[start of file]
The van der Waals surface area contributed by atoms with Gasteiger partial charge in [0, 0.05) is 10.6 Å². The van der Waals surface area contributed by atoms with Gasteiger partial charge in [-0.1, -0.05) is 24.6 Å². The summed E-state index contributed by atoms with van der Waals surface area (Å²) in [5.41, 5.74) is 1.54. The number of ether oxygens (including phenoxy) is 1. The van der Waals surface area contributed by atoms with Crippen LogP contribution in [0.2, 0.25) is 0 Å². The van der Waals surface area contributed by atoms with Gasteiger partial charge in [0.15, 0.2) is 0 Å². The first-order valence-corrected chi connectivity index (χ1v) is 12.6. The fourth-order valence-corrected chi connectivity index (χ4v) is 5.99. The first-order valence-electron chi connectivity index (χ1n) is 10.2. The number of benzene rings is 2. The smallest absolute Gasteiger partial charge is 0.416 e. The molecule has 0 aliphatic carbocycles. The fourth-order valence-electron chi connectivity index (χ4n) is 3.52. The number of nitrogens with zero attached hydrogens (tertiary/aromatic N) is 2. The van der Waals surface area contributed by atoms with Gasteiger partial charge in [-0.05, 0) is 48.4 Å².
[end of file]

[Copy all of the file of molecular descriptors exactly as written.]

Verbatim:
The van der Waals surface area contributed by atoms with Gasteiger partial charge in [0, 0.05) is 10.6 Å². The van der Waals surface area contributed by atoms with Gasteiger partial charge in [-0.1, -0.05) is 24.6 Å². The summed E-state index contributed by atoms with van der Waals surface area (Å²) in [5.41, 5.74) is 1.54. The number of ether oxygens (including phenoxy) is 1. The van der Waals surface area contributed by atoms with Crippen LogP contribution in [0.2, 0.25) is 0 Å². The van der Waals surface area contributed by atoms with Gasteiger partial charge in [0.15, 0.2) is 0 Å². The first-order valence-corrected chi connectivity index (χ1v) is 12.6. The fourth-order valence-corrected chi connectivity index (χ4v) is 5.99. The first-order valence-electron chi connectivity index (χ1n) is 10.2. The number of benzene rings is 2. The smallest absolute Gasteiger partial charge is 0.416 e. The molecule has 0 aliphatic carbocycles. The fourth-order valence-electron chi connectivity index (χ4n) is 3.52. The number of nitrogens with zero attached hydrogens (tertiary/aromatic N) is 2. The van der Waals surface area contributed by atoms with Gasteiger partial charge in [-0.05, 0) is 48.4 Å².